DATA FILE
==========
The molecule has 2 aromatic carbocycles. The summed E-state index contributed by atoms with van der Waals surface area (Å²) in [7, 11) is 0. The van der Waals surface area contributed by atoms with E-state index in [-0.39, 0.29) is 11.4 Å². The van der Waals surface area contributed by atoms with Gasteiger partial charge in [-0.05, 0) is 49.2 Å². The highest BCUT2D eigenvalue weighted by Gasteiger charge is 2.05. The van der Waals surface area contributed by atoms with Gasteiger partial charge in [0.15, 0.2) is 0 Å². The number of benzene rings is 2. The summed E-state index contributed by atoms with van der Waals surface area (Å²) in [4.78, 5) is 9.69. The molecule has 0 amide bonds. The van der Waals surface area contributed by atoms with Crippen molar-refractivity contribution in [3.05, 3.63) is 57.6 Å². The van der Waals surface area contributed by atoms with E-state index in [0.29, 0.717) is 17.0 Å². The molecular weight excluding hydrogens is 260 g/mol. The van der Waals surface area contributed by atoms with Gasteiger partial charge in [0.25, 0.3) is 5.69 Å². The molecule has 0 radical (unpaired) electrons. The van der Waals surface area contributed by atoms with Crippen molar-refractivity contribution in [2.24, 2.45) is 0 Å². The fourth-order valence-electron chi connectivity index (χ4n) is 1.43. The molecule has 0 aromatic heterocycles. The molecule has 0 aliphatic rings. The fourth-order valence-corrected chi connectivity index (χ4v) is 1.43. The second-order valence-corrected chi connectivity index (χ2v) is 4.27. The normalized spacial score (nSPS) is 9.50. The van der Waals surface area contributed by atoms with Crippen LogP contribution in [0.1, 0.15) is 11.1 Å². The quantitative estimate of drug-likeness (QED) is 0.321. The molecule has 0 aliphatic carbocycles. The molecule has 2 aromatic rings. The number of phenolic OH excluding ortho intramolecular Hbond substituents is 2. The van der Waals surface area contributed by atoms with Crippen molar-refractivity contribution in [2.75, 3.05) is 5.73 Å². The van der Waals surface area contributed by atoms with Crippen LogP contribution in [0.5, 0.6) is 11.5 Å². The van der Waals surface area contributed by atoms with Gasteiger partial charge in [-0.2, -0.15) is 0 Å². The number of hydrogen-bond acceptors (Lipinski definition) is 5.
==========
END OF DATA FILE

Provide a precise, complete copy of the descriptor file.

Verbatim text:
The molecule has 2 aromatic carbocycles. The summed E-state index contributed by atoms with van der Waals surface area (Å²) in [7, 11) is 0. The van der Waals surface area contributed by atoms with E-state index in [-0.39, 0.29) is 11.4 Å². The van der Waals surface area contributed by atoms with Gasteiger partial charge in [-0.05, 0) is 49.2 Å². The highest BCUT2D eigenvalue weighted by Gasteiger charge is 2.05. The van der Waals surface area contributed by atoms with Gasteiger partial charge in [0.15, 0.2) is 0 Å². The number of benzene rings is 2. The summed E-state index contributed by atoms with van der Waals surface area (Å²) in [4.78, 5) is 9.69. The molecule has 0 amide bonds. The van der Waals surface area contributed by atoms with Crippen molar-refractivity contribution in [3.05, 3.63) is 57.6 Å². The van der Waals surface area contributed by atoms with E-state index in [0.29, 0.717) is 17.0 Å². The molecular weight excluding hydrogens is 260 g/mol. The van der Waals surface area contributed by atoms with Gasteiger partial charge in [0.25, 0.3) is 5.69 Å². The molecule has 0 radical (unpaired) electrons. The van der Waals surface area contributed by atoms with Crippen molar-refractivity contribution in [2.24, 2.45) is 0 Å². The fourth-order valence-electron chi connectivity index (χ4n) is 1.43. The molecule has 0 aromatic heterocycles. The molecule has 0 aliphatic rings. The fourth-order valence-corrected chi connectivity index (χ4v) is 1.43. The second-order valence-corrected chi connectivity index (χ2v) is 4.27. The normalized spacial score (nSPS) is 9.50. The van der Waals surface area contributed by atoms with Crippen LogP contribution in [0.1, 0.15) is 11.1 Å². The quantitative estimate of drug-likeness (QED) is 0.321. The molecule has 0 aliphatic carbocycles. The molecule has 2 aromatic rings. The number of phenolic OH excluding ortho intramolecular Hbond substituents is 2. The van der Waals surface area contributed by atoms with Crippen molar-refractivity contribution in [2.75, 3.05) is 5.73 Å². The van der Waals surface area contributed by atoms with Crippen LogP contribution in [0.5, 0.6) is 11.5 Å². The van der Waals surface area contributed by atoms with Gasteiger partial charge in [-0.2, -0.15) is 0 Å². The number of hydrogen-bond acceptors (Lipinski definition) is 5.